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An explorative study into the value of a degrowth approach for sustainable urban planning in Amsterdam
Sustainable urban planning aims to decrease the ecological footprint of cities while maintaining or increasing social welfare, however it does not consider limits to economic growth and therefore undermines its own ambition. The upcoming field of degrowth offers a theoretical answer to this dilemma but the degrowth lens has only scarcely been applied to existing cities and the field of urban planning. This thesis addresses these gaps by exploring to what extent a growth mindset underpins planning in the city of Amsterdam and what the need and potential for degrowth could be in sustainable urban planning for the city’s future. The qualitative research design includes a document analysis of degrowth proposals for urban planning, a historical analysis of urban planning focusing on degrowth precedents and finally interviews with respondents related to sustainable urban planning and degrowth.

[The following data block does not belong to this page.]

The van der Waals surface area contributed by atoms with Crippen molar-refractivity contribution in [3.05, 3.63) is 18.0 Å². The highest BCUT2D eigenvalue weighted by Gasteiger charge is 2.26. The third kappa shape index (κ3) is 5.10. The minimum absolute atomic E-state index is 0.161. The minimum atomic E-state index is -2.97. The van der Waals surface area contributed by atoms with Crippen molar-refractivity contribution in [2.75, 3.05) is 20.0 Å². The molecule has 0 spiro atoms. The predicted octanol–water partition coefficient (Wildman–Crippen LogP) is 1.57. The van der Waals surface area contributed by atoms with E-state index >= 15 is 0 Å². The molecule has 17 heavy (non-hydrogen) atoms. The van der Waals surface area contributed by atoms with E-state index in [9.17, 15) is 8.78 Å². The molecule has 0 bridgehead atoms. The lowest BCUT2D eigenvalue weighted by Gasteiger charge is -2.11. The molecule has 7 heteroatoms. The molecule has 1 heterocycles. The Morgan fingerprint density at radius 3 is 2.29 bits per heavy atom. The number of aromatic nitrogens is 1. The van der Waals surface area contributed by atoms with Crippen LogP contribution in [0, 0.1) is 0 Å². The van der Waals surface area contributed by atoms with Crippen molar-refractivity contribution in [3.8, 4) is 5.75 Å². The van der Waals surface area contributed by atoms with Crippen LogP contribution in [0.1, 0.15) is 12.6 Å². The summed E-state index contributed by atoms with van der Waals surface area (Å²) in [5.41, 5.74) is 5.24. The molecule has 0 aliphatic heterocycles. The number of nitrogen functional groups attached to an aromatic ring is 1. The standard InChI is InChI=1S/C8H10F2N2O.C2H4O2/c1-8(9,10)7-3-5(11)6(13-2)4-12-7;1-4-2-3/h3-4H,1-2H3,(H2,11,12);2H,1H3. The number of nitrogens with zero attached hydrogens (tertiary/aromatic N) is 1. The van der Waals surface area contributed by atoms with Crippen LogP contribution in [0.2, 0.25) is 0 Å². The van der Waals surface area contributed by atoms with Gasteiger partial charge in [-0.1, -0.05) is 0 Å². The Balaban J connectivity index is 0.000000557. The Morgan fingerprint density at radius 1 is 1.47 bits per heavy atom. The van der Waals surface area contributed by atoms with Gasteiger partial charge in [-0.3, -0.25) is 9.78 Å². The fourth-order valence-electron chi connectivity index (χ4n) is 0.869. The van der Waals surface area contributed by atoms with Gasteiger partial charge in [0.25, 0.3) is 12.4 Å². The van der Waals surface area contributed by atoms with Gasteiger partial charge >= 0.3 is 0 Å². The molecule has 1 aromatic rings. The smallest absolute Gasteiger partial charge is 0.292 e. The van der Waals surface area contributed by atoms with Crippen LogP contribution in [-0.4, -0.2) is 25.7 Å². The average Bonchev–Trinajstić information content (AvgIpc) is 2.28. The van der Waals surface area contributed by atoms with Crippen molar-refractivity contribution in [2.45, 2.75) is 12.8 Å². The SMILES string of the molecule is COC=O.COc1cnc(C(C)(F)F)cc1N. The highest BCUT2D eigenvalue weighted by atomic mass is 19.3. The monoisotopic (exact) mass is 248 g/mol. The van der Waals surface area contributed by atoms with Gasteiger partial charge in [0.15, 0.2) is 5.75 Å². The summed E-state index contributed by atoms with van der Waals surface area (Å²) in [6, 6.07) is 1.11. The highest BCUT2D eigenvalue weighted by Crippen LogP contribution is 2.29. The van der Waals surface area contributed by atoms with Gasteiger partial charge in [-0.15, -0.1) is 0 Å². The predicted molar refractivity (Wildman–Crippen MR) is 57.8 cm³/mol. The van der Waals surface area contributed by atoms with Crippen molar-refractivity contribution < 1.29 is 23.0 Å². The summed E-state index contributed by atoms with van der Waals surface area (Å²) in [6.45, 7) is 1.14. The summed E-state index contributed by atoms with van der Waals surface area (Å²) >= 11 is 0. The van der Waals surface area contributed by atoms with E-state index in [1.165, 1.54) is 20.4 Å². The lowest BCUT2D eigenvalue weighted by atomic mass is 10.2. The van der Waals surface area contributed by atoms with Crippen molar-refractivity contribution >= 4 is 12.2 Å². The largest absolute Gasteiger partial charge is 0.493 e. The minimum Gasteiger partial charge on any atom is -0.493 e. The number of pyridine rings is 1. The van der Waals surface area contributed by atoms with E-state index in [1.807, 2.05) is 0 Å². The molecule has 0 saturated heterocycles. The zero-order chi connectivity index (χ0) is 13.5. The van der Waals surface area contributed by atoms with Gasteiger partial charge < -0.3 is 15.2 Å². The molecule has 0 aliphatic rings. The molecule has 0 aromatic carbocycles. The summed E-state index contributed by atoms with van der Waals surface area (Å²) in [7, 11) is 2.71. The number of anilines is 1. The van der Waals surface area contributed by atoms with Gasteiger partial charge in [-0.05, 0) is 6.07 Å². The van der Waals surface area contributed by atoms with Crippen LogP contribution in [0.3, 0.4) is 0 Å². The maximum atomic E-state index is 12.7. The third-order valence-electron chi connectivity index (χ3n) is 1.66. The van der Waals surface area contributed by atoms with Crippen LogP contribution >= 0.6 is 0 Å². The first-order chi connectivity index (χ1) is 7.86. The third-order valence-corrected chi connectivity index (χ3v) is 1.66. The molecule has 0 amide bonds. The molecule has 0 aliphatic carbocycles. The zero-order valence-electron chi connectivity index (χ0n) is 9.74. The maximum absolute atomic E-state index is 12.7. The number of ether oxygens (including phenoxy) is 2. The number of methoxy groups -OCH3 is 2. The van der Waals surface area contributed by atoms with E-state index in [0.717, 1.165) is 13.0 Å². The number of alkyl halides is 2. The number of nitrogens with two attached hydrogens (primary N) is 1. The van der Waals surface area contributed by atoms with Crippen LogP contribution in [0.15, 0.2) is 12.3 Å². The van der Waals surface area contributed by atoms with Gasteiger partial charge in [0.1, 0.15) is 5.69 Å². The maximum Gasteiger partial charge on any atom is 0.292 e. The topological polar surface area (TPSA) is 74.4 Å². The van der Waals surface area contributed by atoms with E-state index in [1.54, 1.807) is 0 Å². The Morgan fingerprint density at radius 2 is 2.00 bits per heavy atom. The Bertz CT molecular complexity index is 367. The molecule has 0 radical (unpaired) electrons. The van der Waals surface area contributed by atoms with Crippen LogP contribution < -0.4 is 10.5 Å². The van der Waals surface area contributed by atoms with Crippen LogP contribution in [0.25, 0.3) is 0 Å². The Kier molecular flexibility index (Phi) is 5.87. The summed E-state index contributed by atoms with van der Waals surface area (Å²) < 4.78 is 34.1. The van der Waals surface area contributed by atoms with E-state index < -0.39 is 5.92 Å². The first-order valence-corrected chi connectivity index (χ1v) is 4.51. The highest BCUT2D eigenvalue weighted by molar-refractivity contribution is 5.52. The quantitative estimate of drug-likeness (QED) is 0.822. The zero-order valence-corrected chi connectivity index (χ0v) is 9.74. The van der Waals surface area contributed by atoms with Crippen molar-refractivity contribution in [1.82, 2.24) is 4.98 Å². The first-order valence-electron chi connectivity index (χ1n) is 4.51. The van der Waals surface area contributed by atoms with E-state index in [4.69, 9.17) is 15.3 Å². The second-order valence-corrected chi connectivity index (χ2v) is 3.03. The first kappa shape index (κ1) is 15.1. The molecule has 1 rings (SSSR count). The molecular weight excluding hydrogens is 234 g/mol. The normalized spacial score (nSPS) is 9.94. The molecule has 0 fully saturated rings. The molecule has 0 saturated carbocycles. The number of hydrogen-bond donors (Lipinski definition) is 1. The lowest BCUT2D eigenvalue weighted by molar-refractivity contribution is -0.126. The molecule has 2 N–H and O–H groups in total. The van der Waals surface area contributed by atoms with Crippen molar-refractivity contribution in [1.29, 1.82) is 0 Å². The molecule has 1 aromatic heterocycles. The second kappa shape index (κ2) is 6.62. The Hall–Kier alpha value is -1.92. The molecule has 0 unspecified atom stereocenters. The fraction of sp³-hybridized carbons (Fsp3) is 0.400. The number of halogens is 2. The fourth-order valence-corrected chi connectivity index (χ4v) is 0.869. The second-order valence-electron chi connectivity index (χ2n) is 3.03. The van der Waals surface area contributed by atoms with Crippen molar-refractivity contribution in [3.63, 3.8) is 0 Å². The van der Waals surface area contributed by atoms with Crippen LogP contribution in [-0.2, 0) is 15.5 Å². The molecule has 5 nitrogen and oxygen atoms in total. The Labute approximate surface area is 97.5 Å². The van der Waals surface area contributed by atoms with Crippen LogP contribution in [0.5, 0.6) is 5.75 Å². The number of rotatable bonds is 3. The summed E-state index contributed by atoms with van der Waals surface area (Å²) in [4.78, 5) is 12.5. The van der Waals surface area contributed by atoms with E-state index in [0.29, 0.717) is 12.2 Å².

This study shows there is an urgent necessity for a degrowth approach in sustainable urban planning in Amsterdam which currently does not sufficiently address issues of global and long-term social and environmental impact. Degrowth can address these issues with a broad pallet of proposals from the planning process itself, to the design of public space and large economic policy changes.
This study provides an overview of these degrowth proposals for sustainable urban planning but also shows that a degrowth implementation faces big obstacles. The study concludes that an example project such as the re-localization of the food system of Amsterdam can be a valuable showcase for a degrowth approach in sustainable urban planning.
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